My Son The Fanatic Characterization
How would you characterize Parvez's, Ali's, and Bettina's perspectives on life in My Son the Fanatic?
Parvez is Ali's father. He is a hard-working cab driver who has worked long hours to afford his son the best education his money can buy. His stance on religion and life are closely intertwined. A painful experience at the hands of his religious teachers during his youth has sworn Parvez off organized religion.
He is content to enjoy the freedom his adopted England accords him and to live a quiet life. Parvez believes a good man should be able to enjoy an occasional alcoholic drink or some bacon despite it being forbidden in the Islamic faith. He reasons that 'life is for living,' basically that such treats, taken well within reason and moderation, should not implicate one's moral character. Parvez also believes that one should improve upon all the opportunities that life affords. To that end, he is disappointed and grieved that Ali has failed to take full advantage of all the options available to him by way of his education.
According to the story, Ali is a sincere and idealistic young man who has been seduced by radical voices. He finds it hard to relate to his father's relaxed attitudes about life and religion. Although he is a trained accountant, he hungers for something more meaningful in his life than the daily grind. He believes that many Muslims are oppressed around the world and is irritated that his father does not acknowledge this fact. He wishes to do his part to contribute to better lives and opportunities for his people. Ali differs with his father in his religious outlook: he views the restrictions in Islam as a necessary tool to preserve morality rather than as an oppressive religious mechanism to control the populace, as his father believes.
Bettina is a prostitute who is a good friend of Parvez's. She is a good listener and is supportive of Parvez's attempts to communicate with Ali. Although we do not know if Bettina is religious, her outlook on life is closer to that of Parvez's than Ali's. This comes out clearly in the exchange she has with Ali. While she addresses Ali as if he were a relative she cares about, Ali is contemptuous of her profession as a prostitute and refuses to engage in any meaningful conversation with her. It is Bettina who encourages Parvez to communicate to Ali that there are other philosophies in life worth exploring besides that accorded by religion. She begs Parvez to be patient with Ali.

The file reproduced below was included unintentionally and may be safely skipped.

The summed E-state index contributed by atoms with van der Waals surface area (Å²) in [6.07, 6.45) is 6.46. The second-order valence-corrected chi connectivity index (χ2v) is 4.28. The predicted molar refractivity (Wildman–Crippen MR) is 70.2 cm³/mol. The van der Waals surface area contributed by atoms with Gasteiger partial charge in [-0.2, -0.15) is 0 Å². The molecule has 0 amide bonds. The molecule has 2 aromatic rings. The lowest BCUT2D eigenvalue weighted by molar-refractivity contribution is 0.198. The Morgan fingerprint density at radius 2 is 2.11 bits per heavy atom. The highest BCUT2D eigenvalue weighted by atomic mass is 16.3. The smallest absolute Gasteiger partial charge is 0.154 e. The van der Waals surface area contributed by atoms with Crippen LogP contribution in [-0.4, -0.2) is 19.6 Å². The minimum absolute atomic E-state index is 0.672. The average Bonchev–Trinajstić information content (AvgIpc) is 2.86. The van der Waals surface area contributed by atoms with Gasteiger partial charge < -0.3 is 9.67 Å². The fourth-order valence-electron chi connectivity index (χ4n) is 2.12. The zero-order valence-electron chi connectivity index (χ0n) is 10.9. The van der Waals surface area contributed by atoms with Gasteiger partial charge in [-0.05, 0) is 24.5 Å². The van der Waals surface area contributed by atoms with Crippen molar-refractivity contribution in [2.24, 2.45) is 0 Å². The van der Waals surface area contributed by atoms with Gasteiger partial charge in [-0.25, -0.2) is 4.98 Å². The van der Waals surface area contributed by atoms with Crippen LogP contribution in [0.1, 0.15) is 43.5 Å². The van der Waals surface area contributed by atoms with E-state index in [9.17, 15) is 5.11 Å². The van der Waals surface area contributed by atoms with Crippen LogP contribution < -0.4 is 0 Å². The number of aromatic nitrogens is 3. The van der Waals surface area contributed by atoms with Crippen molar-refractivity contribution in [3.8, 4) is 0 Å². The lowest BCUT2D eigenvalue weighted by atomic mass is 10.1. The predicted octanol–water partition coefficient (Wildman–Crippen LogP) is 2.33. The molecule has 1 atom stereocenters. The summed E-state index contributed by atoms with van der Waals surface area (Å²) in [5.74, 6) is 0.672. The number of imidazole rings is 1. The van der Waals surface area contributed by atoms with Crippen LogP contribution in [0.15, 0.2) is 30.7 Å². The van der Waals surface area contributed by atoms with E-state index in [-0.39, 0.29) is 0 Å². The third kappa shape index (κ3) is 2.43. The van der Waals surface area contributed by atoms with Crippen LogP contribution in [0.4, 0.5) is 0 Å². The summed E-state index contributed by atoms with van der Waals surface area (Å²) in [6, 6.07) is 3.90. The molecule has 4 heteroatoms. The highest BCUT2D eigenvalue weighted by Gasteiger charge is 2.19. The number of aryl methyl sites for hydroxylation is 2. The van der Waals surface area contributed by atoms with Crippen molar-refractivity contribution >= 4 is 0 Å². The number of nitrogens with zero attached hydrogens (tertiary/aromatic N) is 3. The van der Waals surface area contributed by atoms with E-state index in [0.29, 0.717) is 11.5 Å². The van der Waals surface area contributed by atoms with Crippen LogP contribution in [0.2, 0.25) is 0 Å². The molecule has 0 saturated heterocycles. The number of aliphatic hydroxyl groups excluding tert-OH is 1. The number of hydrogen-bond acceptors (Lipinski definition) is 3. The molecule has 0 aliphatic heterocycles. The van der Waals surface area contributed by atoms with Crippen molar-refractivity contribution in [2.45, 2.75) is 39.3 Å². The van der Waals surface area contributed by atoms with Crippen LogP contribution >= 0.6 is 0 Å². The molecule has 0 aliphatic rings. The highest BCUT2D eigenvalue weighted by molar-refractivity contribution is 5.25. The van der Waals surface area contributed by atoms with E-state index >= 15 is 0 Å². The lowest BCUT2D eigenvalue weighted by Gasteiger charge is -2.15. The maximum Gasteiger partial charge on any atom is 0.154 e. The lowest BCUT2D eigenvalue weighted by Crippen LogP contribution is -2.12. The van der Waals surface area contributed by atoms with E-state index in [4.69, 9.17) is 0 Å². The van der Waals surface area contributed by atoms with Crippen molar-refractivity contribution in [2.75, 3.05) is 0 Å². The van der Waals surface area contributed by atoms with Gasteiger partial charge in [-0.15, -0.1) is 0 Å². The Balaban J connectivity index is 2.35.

Bettina understands that young people are often impulsive and impetuous; to that end, she believes that Parvez's parental love and support will help Ali sort out the often confusing messages promulgated by 'cults and superstitious groups.'
Parvez, a Pakistani immigrant, doesn't romanticize life in his country of origin. He is glad to have gotten away from Pakistan and appreciates having had the opportunity to build a good life for himself and his family in England. He doesn't believe in the afterlife, so he wants to enjoy his existence in the here and now. To him that means taking advantage of the freedoms and pleasures the West has to offer which are forbidden by Islam: alcohol, pork, and a friendship with a prostitute. He hopes his son will do even better than he has. Parvez has worked hard as a cab driver so Ali can go to college and become a white-collar worker.
Ali has spent his entire life in England. Rather than appreciate all its material benefits, he feels despised by white Britons. He is attracted to what he understands as the purity of fundamentalist Islam. He gives away the expensive computer and other material goods his father bought for him. He looks down on his father for drinking (and arguably Parvez drinks too much), eating pork, and participating in a culture that Ali believes is decadent. Ali wants to sacrifice for Islam.
Bettina, the prostitute who Parvez cares about, is a warm, personable woman who tries to act as a mediator between father and son. She likes for people to get along, and like Parvez, she is adapted to Western culture.